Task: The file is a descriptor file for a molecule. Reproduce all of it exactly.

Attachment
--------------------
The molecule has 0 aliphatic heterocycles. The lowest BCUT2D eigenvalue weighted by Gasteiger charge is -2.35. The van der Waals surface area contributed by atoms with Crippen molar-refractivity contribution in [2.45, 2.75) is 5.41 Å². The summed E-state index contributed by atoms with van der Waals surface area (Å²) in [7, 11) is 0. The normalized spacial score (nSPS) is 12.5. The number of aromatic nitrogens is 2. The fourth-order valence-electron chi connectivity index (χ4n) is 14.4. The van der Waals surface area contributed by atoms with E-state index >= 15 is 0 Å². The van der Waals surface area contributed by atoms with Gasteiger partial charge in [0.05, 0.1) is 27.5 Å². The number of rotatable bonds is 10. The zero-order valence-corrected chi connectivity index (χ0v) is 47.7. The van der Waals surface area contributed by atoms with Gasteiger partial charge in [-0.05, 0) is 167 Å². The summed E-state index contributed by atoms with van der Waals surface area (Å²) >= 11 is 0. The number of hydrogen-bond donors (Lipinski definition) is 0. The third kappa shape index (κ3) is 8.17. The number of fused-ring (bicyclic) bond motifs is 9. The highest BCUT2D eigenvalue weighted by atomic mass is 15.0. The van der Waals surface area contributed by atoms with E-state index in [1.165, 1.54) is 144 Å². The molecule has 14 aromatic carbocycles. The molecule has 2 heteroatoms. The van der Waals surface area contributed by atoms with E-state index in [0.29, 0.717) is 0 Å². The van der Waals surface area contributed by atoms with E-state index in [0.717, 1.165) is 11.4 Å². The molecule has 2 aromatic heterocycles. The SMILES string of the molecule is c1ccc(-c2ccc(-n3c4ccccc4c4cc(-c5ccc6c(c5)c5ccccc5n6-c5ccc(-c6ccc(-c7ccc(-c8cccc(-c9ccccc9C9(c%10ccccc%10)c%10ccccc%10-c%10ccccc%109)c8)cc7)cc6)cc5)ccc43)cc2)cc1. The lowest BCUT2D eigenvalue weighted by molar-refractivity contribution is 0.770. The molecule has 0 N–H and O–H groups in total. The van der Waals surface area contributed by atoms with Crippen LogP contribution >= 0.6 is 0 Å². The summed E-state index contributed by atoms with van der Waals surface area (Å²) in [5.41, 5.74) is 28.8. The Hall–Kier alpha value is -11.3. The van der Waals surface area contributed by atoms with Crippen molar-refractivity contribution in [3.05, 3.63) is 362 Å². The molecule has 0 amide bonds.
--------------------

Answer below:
The molecule has 0 aliphatic heterocycles. The lowest BCUT2D eigenvalue weighted by Gasteiger charge is -2.35. The van der Waals surface area contributed by atoms with Crippen molar-refractivity contribution in [2.45, 2.75) is 5.41 Å². The summed E-state index contributed by atoms with van der Waals surface area (Å²) in [7, 11) is 0. The normalized spacial score (nSPS) is 12.5. The number of aromatic nitrogens is 2. The fourth-order valence-electron chi connectivity index (χ4n) is 14.4. The van der Waals surface area contributed by atoms with E-state index >= 15 is 0 Å². The van der Waals surface area contributed by atoms with Gasteiger partial charge in [0.05, 0.1) is 27.5 Å². The number of rotatable bonds is 10. The zero-order valence-corrected chi connectivity index (χ0v) is 47.7. The van der Waals surface area contributed by atoms with Gasteiger partial charge in [-0.05, 0) is 167 Å². The summed E-state index contributed by atoms with van der Waals surface area (Å²) >= 11 is 0. The number of hydrogen-bond donors (Lipinski definition) is 0. The third kappa shape index (κ3) is 8.17. The number of fused-ring (bicyclic) bond motifs is 9. The highest BCUT2D eigenvalue weighted by atomic mass is 15.0. The van der Waals surface area contributed by atoms with E-state index in [1.165, 1.54) is 144 Å². The molecule has 14 aromatic carbocycles. The molecule has 2 heteroatoms. The van der Waals surface area contributed by atoms with E-state index in [0.29, 0.717) is 0 Å². The van der Waals surface area contributed by atoms with E-state index in [0.717, 1.165) is 11.4 Å². The molecule has 2 aromatic heterocycles. The SMILES string of the molecule is c1ccc(-c2ccc(-n3c4ccccc4c4cc(-c5ccc6c(c5)c5ccccc5n6-c5ccc(-c6ccc(-c7ccc(-c8cccc(-c9ccccc9C9(c%10ccccc%10)c%10ccccc%10-c%10ccccc%109)c8)cc7)cc6)cc5)ccc43)cc2)cc1. The lowest BCUT2D eigenvalue weighted by molar-refractivity contribution is 0.770. The molecule has 0 N–H and O–H groups in total. The van der Waals surface area contributed by atoms with Crippen LogP contribution >= 0.6 is 0 Å². The summed E-state index contributed by atoms with van der Waals surface area (Å²) in [5.41, 5.74) is 28.8. The Hall–Kier alpha value is -11.3. The van der Waals surface area contributed by atoms with Crippen molar-refractivity contribution in [3.05, 3.63) is 362 Å². The molecule has 0 amide bonds.